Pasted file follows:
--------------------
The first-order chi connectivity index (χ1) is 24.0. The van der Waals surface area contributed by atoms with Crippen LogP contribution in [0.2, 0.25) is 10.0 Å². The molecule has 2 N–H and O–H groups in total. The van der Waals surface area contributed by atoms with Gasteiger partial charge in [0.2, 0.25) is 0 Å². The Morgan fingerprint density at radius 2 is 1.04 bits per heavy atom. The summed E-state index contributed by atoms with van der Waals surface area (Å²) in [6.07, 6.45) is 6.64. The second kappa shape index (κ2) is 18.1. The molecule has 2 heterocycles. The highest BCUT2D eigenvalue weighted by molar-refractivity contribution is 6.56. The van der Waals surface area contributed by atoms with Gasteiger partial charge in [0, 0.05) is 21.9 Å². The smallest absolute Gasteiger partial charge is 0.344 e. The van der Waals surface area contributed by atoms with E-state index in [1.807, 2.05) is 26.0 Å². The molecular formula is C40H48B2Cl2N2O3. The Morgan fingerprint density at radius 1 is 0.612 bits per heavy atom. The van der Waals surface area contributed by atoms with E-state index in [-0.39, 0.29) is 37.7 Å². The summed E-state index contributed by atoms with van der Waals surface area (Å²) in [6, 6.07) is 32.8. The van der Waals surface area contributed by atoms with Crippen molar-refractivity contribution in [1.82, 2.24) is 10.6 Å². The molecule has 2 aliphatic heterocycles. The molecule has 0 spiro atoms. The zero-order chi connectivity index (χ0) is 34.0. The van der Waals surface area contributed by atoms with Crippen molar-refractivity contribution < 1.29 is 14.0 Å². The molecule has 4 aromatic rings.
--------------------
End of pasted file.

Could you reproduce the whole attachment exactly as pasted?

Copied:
The first-order chi connectivity index (χ1) is 24.0. The van der Waals surface area contributed by atoms with Crippen LogP contribution in [0.2, 0.25) is 10.0 Å². The molecule has 2 N–H and O–H groups in total. The van der Waals surface area contributed by atoms with Gasteiger partial charge in [0.2, 0.25) is 0 Å². The Morgan fingerprint density at radius 2 is 1.04 bits per heavy atom. The summed E-state index contributed by atoms with van der Waals surface area (Å²) in [6.07, 6.45) is 6.64. The second kappa shape index (κ2) is 18.1. The molecule has 2 heterocycles. The highest BCUT2D eigenvalue weighted by molar-refractivity contribution is 6.56. The van der Waals surface area contributed by atoms with Gasteiger partial charge in [0, 0.05) is 21.9 Å². The smallest absolute Gasteiger partial charge is 0.344 e. The van der Waals surface area contributed by atoms with E-state index in [1.807, 2.05) is 26.0 Å². The molecular formula is C40H48B2Cl2N2O3. The Morgan fingerprint density at radius 1 is 0.612 bits per heavy atom. The van der Waals surface area contributed by atoms with E-state index in [-0.39, 0.29) is 37.7 Å². The summed E-state index contributed by atoms with van der Waals surface area (Å²) in [6, 6.07) is 32.8. The van der Waals surface area contributed by atoms with Crippen molar-refractivity contribution in [1.82, 2.24) is 10.6 Å². The molecule has 2 aliphatic heterocycles. The molecule has 0 spiro atoms. The zero-order chi connectivity index (χ0) is 34.0. The van der Waals surface area contributed by atoms with Crippen molar-refractivity contribution < 1.29 is 14.0 Å². The molecule has 4 aromatic rings.